Edurecruitment in Action

Soon we will officially come out with the grant-funded traineeship project. The university machine is grinding the paperwork at its own pace. Meanwhile, we work faster. Students have got green light to initiate talks with employers even before the administrative work at UKW is completed, and initiate they did. Seven people are already doing their traineeships, four more are scheduled to start soon.

What's it got to do with edurecruitment?

Nearly all of the early birds were hired by people who had previously taught classes at UKW. That's how it's supposed to work. First a company sends in an experienced industry practitioner to teach some practical classes at an edu-institution. Then they pick the best young talents to recruit for the company. No CV or interview or recommendation letter can give you such a reliable picture of an applicant's skills and attitudes than teaching them for a semester. Not even close.

On the student's  end, applying for such a job is a rare treat. They already have some insider info about the company culture and projects. They have been at least a little bit trained in this kind of work by the company's representative, which makes them more confident in their qualifications.  They can get a personal recommendation from the instructor. In many cases, they don't even need to apply- they get invited.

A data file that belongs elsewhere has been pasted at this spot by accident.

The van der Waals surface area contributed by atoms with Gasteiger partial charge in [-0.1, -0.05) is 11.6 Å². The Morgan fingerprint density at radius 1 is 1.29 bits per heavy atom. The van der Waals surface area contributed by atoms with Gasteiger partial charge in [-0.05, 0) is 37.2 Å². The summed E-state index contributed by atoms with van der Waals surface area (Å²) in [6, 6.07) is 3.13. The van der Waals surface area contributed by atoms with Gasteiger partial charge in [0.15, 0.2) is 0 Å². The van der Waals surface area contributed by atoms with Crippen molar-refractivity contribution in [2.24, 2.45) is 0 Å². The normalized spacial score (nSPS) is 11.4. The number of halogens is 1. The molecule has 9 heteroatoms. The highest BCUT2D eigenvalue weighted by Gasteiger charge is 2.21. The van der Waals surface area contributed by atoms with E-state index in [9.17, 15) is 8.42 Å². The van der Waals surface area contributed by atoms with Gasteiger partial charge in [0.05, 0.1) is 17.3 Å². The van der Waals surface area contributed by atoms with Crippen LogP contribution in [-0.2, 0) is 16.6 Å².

Last week I came over to a new small IT company managed by a programmer who has taught IT with us at Gamedec. He has already got four gamedecs as trainees, and wants to scale it up to six. I asked how many they could keep on the job after the grant funding expired. He said they want all six. And it's just the first of three companies whose employees or co-owners are Gamedec teachers. Edurecruitment works, folks.